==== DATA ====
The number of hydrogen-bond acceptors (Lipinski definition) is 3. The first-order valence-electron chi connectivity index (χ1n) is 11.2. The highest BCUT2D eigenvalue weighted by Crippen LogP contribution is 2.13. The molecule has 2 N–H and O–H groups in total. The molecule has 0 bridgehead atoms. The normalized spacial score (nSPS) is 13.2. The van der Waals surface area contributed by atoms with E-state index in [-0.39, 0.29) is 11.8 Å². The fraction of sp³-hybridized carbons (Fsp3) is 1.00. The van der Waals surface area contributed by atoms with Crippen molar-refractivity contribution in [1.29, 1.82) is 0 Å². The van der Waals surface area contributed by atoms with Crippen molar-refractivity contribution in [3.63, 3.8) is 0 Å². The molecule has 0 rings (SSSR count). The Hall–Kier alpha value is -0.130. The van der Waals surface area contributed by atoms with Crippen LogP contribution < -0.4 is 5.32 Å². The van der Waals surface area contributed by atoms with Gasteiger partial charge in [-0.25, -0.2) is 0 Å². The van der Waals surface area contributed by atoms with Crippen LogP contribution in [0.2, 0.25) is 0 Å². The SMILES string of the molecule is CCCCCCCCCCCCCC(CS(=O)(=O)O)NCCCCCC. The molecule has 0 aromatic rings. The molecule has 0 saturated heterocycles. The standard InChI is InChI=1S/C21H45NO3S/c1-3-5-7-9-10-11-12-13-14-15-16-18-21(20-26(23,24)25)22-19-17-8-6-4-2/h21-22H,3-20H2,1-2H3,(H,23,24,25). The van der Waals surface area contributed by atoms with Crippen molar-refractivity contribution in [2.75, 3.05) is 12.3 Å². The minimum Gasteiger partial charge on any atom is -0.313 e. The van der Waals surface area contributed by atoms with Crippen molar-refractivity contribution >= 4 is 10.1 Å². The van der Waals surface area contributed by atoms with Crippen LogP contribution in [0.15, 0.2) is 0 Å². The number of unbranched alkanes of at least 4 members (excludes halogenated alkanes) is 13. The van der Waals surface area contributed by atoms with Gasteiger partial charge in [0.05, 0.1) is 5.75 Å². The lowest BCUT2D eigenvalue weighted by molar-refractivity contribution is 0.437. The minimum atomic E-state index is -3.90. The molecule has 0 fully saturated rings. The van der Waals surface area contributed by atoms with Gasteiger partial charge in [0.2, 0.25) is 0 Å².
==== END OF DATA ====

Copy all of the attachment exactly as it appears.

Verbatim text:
The number of hydrogen-bond acceptors (Lipinski definition) is 3. The first-order valence-electron chi connectivity index (χ1n) is 11.2. The highest BCUT2D eigenvalue weighted by Crippen LogP contribution is 2.13. The molecule has 2 N–H and O–H groups in total. The molecule has 0 bridgehead atoms. The normalized spacial score (nSPS) is 13.2. The van der Waals surface area contributed by atoms with E-state index in [-0.39, 0.29) is 11.8 Å². The fraction of sp³-hybridized carbons (Fsp3) is 1.00. The van der Waals surface area contributed by atoms with Crippen molar-refractivity contribution in [1.29, 1.82) is 0 Å². The van der Waals surface area contributed by atoms with Crippen molar-refractivity contribution in [3.63, 3.8) is 0 Å². The molecule has 0 rings (SSSR count). The Hall–Kier alpha value is -0.130. The van der Waals surface area contributed by atoms with Crippen LogP contribution < -0.4 is 5.32 Å². The van der Waals surface area contributed by atoms with Gasteiger partial charge in [-0.25, -0.2) is 0 Å². The van der Waals surface area contributed by atoms with Crippen LogP contribution in [0.2, 0.25) is 0 Å². The SMILES string of the molecule is CCCCCCCCCCCCCC(CS(=O)(=O)O)NCCCCCC. The molecule has 0 aromatic rings. The molecule has 0 saturated heterocycles. The standard InChI is InChI=1S/C21H45NO3S/c1-3-5-7-9-10-11-12-13-14-15-16-18-21(20-26(23,24)25)22-19-17-8-6-4-2/h21-22H,3-20H2,1-2H3,(H,23,24,25). The van der Waals surface area contributed by atoms with Crippen molar-refractivity contribution in [2.75, 3.05) is 12.3 Å². The minimum Gasteiger partial charge on any atom is -0.313 e. The van der Waals surface area contributed by atoms with Crippen molar-refractivity contribution >= 4 is 10.1 Å². The van der Waals surface area contributed by atoms with Crippen LogP contribution in [0.15, 0.2) is 0 Å². The number of unbranched alkanes of at least 4 members (excludes halogenated alkanes) is 13. The van der Waals surface area contributed by atoms with Gasteiger partial charge in [0.05, 0.1) is 5.75 Å². The lowest BCUT2D eigenvalue weighted by molar-refractivity contribution is 0.437. The minimum atomic E-state index is -3.90. The molecule has 0 fully saturated rings. The van der Waals surface area contributed by atoms with Gasteiger partial charge in [0.2, 0.25) is 0 Å².